Debevoise helps file landmark human rights claim against Ethiopia over Tigray civil war
New York firm joins with non-profits to submit complaint to Africa’s top rights body on behalf of Tigrayan victims
New York firm Debevoise & Plimpton has partnered with human rights non-profit Legal Action Worldwide (LAW) and the Pan-African Lawyers Union (PALU) to initiate a landmark case against Ethiopia for ‘serious’ human rights violations against Tigrayan civilians.
The trio submitted a complaint on Monday before the African Commission on Human and Peoples’ Rights, the continent’s top rights body that reports to the 55-member African Union.
Debevoise said the complaint marked the first time the African Commission has been requested to examine the conduct of Ethiopian troops in their civil war with the Tigray People’s Liberation Front, the northern region's ruling party.
It alleges that since the conflict began in November 2020, federal forces in Ethiopia have been responsible for a range of human rights violations under the African Charter on Human and Peoples Rights, including military targeting of civilians, mass and extra-judicial killings, gender-based sexual violence, arbitrary arrest and detention and mass civilian displacement.
The Debevoise team advising LAW is led by partner Catherine Amirfar, co-chair of the international dispute resolution and public international law groups, and counsel Floriane Lavaud. It includes associates Christel Tham and Duncan Pickard, who along with Lavaud are also in the international dispute resolution group, and Michael Pizzi, an associate in the litigation department.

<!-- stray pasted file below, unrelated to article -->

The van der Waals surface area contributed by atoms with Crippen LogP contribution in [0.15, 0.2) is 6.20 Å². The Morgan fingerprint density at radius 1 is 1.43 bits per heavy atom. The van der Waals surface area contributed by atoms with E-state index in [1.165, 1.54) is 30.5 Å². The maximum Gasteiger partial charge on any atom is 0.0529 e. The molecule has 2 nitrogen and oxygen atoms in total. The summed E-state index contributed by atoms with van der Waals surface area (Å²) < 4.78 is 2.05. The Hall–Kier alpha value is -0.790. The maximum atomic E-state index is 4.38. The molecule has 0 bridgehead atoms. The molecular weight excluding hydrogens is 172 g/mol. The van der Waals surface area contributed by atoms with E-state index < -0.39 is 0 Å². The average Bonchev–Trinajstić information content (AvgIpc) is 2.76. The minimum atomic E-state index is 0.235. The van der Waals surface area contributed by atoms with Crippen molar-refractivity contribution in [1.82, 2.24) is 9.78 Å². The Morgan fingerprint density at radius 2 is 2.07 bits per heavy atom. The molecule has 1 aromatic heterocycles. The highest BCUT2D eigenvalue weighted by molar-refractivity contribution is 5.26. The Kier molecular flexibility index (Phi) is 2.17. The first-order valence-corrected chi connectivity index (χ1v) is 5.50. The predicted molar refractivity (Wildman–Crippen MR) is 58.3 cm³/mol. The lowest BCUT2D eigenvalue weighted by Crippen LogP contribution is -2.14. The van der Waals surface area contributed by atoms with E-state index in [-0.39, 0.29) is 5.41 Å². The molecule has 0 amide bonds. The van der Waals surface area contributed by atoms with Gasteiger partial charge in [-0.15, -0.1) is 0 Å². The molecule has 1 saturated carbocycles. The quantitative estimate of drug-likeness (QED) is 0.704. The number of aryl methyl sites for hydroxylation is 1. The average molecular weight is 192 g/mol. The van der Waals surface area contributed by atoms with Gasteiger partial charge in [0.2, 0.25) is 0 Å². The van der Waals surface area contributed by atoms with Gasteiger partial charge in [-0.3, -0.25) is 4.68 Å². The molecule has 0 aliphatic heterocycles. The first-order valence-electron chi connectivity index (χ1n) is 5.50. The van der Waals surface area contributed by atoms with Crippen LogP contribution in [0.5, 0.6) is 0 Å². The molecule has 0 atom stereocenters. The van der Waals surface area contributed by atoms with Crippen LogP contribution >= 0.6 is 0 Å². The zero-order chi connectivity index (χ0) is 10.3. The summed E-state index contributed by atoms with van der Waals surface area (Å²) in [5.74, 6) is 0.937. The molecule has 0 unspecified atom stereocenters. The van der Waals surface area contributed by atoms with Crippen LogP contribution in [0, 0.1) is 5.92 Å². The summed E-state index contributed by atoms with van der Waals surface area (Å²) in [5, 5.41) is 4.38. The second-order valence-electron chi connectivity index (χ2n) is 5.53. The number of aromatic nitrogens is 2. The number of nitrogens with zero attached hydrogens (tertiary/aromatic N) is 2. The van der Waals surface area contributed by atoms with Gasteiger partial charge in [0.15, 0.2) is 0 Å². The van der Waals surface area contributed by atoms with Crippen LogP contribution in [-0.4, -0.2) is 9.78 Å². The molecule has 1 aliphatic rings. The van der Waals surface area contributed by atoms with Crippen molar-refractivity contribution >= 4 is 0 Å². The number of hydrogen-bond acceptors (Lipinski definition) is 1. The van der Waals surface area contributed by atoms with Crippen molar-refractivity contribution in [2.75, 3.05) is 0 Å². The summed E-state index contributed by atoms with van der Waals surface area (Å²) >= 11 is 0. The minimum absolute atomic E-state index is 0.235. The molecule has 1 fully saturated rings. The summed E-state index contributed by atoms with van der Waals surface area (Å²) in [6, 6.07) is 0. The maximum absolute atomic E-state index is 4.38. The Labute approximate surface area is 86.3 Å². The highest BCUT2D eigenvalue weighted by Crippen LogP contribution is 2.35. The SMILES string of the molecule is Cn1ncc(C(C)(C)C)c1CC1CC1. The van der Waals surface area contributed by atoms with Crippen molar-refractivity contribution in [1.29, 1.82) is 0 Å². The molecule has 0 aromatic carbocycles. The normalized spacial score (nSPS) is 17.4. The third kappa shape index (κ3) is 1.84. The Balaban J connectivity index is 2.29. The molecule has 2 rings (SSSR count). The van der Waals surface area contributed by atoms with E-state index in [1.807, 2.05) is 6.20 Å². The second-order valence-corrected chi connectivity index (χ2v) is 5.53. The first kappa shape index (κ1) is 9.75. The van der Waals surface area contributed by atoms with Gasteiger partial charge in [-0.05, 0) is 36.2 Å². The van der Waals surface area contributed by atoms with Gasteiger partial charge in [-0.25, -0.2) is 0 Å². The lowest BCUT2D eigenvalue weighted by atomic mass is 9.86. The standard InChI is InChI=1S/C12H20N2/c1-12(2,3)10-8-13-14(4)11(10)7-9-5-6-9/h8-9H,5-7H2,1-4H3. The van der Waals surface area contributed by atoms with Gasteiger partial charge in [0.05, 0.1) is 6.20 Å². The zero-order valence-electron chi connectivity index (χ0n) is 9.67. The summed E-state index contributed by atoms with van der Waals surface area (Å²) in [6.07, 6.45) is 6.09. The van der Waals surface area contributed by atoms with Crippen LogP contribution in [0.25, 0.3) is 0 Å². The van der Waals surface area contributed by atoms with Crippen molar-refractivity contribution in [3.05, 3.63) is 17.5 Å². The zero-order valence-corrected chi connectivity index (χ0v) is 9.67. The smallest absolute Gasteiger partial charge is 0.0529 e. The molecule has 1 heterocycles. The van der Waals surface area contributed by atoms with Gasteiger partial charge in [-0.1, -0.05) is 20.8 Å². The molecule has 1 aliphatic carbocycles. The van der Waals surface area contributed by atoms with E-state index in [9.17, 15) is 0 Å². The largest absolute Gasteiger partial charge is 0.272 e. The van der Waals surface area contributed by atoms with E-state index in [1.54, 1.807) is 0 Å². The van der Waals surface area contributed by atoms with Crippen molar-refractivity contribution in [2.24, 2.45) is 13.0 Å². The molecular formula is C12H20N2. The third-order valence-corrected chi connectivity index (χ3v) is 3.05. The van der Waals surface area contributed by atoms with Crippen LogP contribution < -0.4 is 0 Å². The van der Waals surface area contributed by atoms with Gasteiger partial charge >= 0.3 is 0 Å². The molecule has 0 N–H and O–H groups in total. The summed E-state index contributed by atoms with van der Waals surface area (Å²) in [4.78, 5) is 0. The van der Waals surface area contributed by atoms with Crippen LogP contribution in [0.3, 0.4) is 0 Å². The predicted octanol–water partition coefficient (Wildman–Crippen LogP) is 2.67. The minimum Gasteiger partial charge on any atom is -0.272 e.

Amirfar said: “We are honored to amplify the voices of Tigrayan victims and to seek accountability for those who perpetrated horrific crimes against them. We call on the African Commission to urge the government to end and remedy the abuses for which it is responsible.”
While reports suggest violations and abuses have been committed by different parties to the conflict, the complaint was submitted on behalf of Tigrayan victims, who Debevoise said ‘constitute the overwhelming majority of victims and have been subjected to horrific violence and crimes as a result of Ethiopia’s killing campaign against its own citizens.’
The complaint asks the African Commission to order Ethiopia to stop all violations and abuses against civilians in Tigray, allow unfettered access of food and humanitarian aid to the region and ensure the protection of the human rights of all Ethiopians, especially in Tigray.
Debevoise said LAW represents victims from Tigrayv who ‘have provided testimony for the case but could not be listed as complainants due to fear of reprisals from the government.’
Antonia Mulvey, LAW’s executive director, said the African Commission has “a unique opportunity to stand by victims and survivors from this conflict, to order emergency measures to stop unlawful killing of civilians trapped in Tigray, and to hold Ethiopia to account.”
We are keen to work alongside the Commission’s Inquiry, to put an end to the impunity that has allowed these crimes to continue,” she added.
The fighting and continued restrictions on humanitarian access in Tigray has forced more than two million people to flee their homes and left at least 2.3 million in need of assistance, according to Human Rights Watch. Towns in the region have also been looted and destroyed by federal forces.
Donald Deya, chief executive officer of PALU, said the Government of Ethiopia is “obliged by both its Constitution and international law to protect all its citizens and residents from mass atrocities and violations of their human rights.
“Where it is unable or unwilling to uphold the same, as is the case here, we must seek recourse to competent international institutions. Hence, our urgent appeal to the African Commission,” he said.